New Delhi: The British High Commission granted 1.27 lakh student visas to Indians between September 2021-2022, an increase of 273 per cent over the same period in 2018-2019, it revealed last week.
This unprecedented rise, ThePrint has learnt, is because of the high demand for the UK Graduate visa as well as a backlog of applications due to the pandemic.
Although the British High Commission does not publish real-time data on visa applications, experts and educationists estimate that student visa applications from India could be five to six times the number of visas that were issued, i.e. between 6.3 lakh and 7.6 lakh applications.
This year’s application cycle was marked by major delays in visa processing, prompting the High Commission to issue ‘super priority visas’ to students in the month of August.
In a video statement in October, British High Commissioner Alex Ellis noted that the rise in student visa applications contributed to the “unprecedented surge”. But the Commission is now on track to get back to its standard of processing visas within 15 days, he said.
“The UK continues to offer international students an academic experience with world-leading universities and an innovative approach to teaching. Indian students make up one of the UK’s largest groups of international students,” a British High Commission spokesperson told ThePrint, adding that education is one of the “mainstays of the unique living bridge” connecting the UK and India.
Delayed impact of demand for Graduate visa
In 2019, the UK brought back what was previously known as the post-study visa, now “Graduate visa”, which allows international students to stay in the UK for at least two years after completing their degree.
According to education consultants and student unions in the UK, a slightly delayed impact of the demand for this Graduate visa was a major contributor to the “extraordinary rise” in student visas granted to students in the year ending September 2022.
“This was an exceptional moment in time where a number of factors came together to drive this extraordinary rise of Indian students,” Sanam Arora, head of National Indian Students and Alumni Union UK (NISAU) — the oldest and largest Indian student and alumni network in the UK — told ThePrint.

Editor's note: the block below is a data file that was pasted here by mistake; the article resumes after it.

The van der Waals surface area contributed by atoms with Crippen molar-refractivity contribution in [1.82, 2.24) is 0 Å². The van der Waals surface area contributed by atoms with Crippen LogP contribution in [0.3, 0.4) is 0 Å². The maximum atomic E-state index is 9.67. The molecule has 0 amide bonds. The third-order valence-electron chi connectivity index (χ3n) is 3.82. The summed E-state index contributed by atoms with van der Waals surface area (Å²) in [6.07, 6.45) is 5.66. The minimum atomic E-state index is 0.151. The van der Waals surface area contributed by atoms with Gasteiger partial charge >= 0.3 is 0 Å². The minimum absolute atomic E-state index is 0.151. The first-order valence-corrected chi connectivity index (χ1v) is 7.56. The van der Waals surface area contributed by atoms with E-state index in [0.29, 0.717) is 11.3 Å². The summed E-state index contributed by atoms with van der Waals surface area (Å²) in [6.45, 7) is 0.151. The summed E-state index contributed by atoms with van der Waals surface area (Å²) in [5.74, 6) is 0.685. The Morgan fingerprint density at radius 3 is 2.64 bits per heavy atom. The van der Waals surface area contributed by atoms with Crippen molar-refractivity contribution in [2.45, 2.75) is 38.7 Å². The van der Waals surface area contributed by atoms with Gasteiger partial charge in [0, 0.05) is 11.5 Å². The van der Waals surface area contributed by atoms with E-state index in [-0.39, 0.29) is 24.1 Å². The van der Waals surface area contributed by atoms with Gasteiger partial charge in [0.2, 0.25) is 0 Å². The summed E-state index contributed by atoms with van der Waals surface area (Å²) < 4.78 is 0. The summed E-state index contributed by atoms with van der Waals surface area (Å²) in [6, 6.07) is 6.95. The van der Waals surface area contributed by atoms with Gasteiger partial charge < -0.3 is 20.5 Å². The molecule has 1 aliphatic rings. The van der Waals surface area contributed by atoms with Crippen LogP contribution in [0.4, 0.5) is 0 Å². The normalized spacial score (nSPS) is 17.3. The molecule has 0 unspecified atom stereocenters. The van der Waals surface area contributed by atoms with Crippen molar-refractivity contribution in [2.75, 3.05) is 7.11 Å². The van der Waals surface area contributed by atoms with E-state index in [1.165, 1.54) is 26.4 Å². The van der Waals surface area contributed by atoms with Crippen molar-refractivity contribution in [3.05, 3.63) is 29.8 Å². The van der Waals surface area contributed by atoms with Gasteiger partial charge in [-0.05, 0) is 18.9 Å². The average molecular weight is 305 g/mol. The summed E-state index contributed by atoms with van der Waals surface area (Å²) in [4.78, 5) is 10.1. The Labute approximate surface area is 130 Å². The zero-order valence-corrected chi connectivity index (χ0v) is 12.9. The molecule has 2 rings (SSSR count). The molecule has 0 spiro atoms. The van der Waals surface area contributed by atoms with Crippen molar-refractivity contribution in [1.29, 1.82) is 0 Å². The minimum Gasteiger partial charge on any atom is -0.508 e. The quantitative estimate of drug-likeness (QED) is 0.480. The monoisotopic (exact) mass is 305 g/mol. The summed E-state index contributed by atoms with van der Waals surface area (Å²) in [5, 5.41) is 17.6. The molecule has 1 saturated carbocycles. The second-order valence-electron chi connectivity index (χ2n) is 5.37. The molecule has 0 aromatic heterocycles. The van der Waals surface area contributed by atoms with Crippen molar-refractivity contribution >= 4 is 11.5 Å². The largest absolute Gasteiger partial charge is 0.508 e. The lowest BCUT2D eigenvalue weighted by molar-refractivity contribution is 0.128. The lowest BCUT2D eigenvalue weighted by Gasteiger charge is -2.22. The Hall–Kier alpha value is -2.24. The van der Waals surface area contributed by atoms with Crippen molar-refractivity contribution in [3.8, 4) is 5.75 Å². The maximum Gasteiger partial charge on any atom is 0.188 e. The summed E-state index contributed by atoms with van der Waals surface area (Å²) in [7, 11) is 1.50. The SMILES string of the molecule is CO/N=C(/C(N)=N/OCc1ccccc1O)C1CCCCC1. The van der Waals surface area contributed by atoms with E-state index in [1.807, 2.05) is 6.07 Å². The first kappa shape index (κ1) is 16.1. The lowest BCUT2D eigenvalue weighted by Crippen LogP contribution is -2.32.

“What we’re seeing now is a slightly delayed impact of the demand for this visa because of the Covid-19 pandemic. To add to this, there is a backlog of applications because some students deferred their acceptances during the pandemic,” added Arora, an LSE alumna who currently works as an investment management consultant in London.
Concurring, S. Raj, managing director of Kerala-based Fair Future Overseas Educational Consultancy, said the Graduate visa as well as other policies issued by the UK Border Agency have played a role in the surge.
With Indians already accounting for 39 per cent of the UK’s total worker visas, it won’t be long until they reach 50 per cent, he pointed out.
“The UK immigration department has to allocate more manpower to process the visa applications to tackle the current delay [in processing],” he added.
Curbs on foreign students
According to the Indian Ministry of External Affairs (MEA), about 7.52 lakh Indian students go abroad every year. Arora claims that this figure will keep rising, despite the fact that the UK is “at capacity”.
“This figure of 750,000 is rising at a compound annual growth rate of more than 10 per cent every year. The trend of how many Indians want to come to the UK will continue to rise but the country is already at capacity, which may be one of the reasons contributing to the recent pushback from the UK government,” Arora explained.
According to reports, the Rishi Sunak-led UK government is considering curbs on foreign students with “low-quality degrees” and to limit such students from bringing over dependents.
Raj said that while this will ensure quality education for Indian students considering studying in the UK, the policy may adversely affect many universities in the UK that rely on international students for funding.
According to the UK’s Office for National Statistics, those arriving on study visas in the UK account for the largest proportion of long-term immigration of non-EU nationals. However, there were also “unique” factors this year causing a swell in immigration, such as visa schemes for Ukrainian and Hong Kong citizens.
Asked what is the expected increase in the number of Indian applications in the next student visa cycle (May-June), the High Commission spokesperson told ThePrint that they could not speculate on any potential increase or decrease in student numbers from a particular nationality.
(Edited by Geethalakshmi Ramanathan)